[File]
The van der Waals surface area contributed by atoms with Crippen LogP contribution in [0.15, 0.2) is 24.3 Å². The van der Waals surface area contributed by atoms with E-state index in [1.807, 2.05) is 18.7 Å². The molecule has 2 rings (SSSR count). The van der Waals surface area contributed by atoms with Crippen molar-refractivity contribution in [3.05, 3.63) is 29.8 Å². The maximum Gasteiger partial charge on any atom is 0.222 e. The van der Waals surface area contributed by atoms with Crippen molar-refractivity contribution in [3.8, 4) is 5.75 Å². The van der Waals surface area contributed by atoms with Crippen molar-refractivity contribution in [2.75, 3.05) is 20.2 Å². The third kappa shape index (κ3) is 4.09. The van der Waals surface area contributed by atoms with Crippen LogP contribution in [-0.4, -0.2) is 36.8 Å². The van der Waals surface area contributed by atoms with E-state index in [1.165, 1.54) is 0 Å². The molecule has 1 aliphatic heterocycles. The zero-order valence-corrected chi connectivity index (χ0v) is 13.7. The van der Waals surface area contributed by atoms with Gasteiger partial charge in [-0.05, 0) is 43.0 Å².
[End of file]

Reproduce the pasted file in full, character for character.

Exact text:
The van der Waals surface area contributed by atoms with Crippen LogP contribution in [0.15, 0.2) is 24.3 Å². The van der Waals surface area contributed by atoms with E-state index in [1.807, 2.05) is 18.7 Å². The molecule has 2 rings (SSSR count). The van der Waals surface area contributed by atoms with Crippen molar-refractivity contribution in [3.05, 3.63) is 29.8 Å². The maximum Gasteiger partial charge on any atom is 0.222 e. The van der Waals surface area contributed by atoms with Crippen molar-refractivity contribution in [3.8, 4) is 5.75 Å². The van der Waals surface area contributed by atoms with Crippen molar-refractivity contribution in [2.75, 3.05) is 20.2 Å². The third kappa shape index (κ3) is 4.09. The van der Waals surface area contributed by atoms with Crippen LogP contribution in [-0.4, -0.2) is 36.8 Å². The van der Waals surface area contributed by atoms with E-state index in [1.165, 1.54) is 0 Å². The molecule has 1 aliphatic heterocycles. The zero-order valence-corrected chi connectivity index (χ0v) is 13.7. The van der Waals surface area contributed by atoms with Gasteiger partial charge in [-0.05, 0) is 43.0 Å².